Corella Discipline


New member
Dec 8, 2017
Hello, very recently my boyfriend got a pet Corella. When I would play with him, he would occasionally bite or squawk loudly at me, so I'd give him a little tap on the head (I've owned dogs for years and this is common practise for dog owners). But I recently found out this is a big no-no for birds, and now he's scared of me. Whenever I get too close to him he flies away, or runs away from me, and sometimes hides under furniture. He has also begun to just sit in one place for hours on end. Any help with this would be greatly appreciated, I just want to be able to love and play with the lil guy again.
Yours truly- CorellaGirl
It's really good you're reaching out for help.

you're right, never hit a bird. you're lucky the flight instinct went over the fight instinct or you could very easily have been getting some stitches.

A dog and a parrot are nothing alike. A dog thinks the world of you and lives for your approval, a parrot does not need your approval, they do what they want when they want. Also remember that dogs are truly domestic now through millions of years of conditioning, parrots have only been kept in homes for the past few hundred years, and only humanely kept for about 50 or so years and as such are still 100% wild.

You have broken any trust that was there so you need to prove you're trustworthy. Guess what, birds squawk so telling him off for doing what his instincts tell him is pretty unfair on him. If he is biting then he was made to bite, you didn't listen to his communication. You need to reset your relationship and go back to simply talking to him inside his cage, slowly work at his pace to let him know you're not going to hurt him because right now he thinks you punish him for no reason. There's no correlation between his and your actions in his head. Offer treats and work with him. The only "punishment" that ever works is a time-out, if he does something naughty you say "no" calmly and place him either on the floor or a back of a chair and completely ignore him for about a minute. At that point the lesson is over and you go back to fun. Discipline is something that just doesn't work for a bird, it needs to be a lesson for them about what they can and can't do, much as they learn in the wild.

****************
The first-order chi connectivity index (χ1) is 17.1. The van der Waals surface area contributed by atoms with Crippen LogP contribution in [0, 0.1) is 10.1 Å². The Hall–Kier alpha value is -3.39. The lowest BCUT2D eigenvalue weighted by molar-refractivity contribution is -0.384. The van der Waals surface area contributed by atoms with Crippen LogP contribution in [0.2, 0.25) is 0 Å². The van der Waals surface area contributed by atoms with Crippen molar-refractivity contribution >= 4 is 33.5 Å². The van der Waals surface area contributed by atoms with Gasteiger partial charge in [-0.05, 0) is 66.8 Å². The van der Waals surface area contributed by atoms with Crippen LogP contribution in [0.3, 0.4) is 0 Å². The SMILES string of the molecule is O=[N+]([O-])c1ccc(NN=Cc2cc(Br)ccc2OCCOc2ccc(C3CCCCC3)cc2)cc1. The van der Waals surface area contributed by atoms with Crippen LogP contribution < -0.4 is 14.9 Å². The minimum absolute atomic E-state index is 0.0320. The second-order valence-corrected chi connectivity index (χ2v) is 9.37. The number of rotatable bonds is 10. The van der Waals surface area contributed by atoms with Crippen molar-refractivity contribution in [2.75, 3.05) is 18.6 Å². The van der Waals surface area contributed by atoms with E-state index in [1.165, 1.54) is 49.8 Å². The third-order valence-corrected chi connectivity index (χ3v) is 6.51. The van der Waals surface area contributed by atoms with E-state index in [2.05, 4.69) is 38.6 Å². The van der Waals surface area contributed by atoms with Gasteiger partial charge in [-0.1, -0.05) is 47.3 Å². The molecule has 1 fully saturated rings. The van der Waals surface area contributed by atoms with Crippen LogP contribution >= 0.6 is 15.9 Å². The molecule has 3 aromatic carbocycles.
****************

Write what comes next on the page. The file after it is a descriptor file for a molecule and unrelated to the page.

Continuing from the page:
Shouting will never work as for a parrot noise=fun, hence why a happy parrot is rarely a quiet parrot.

Always remember though that a bite will happen and you cannot fault him for it. It's never the fault of the parrot, he was made to bite for a reason only he will know.
Cockatoos respond best to love, patience, and consistency. The "reset" LordTriggs suggested has a good chance of success as they are sociable parrots. Start from a bird-in-cage as security stance and work at your Corella's pace. There are many techniques for bonding and developing trust, including softly reading, using a tasty reward for positive behavior such as bit of almond or walnut as treat, and the use of "clicker training." Two threads may offer guidance:
Corella Girl,

Yeah, hitting is a a no-no, there was no trust to begin with, now unfortunately, you may never get it now. Good things is most humans learn from their mistakes.

You need to start slow now, try just dropping one of his favorites treats in his bowl for awhile, hopefully over time he will associate that your presence around his cage is not to do him any harm. This may take a long time to accomplish, but be patient, most cockatoo's want human interaction.

I had a similar problem when I adopted Daisy (a Lesser Sulphur Crest Cockatoo), she was very close with her former owner & the first night I got her she was on top of her cage, I had seen video's of her playing with her former owner so I approached the cage, put my hand out for her to perch & got bit, now having 2 other cockatoos for a few years, I knew what to do, I gave her space to get used to her new home, took a few days, I let her see me playing with Holly & Stewie & she came around, but like I said she was tame with her former owner, so I knew she would come around when she got comfortable.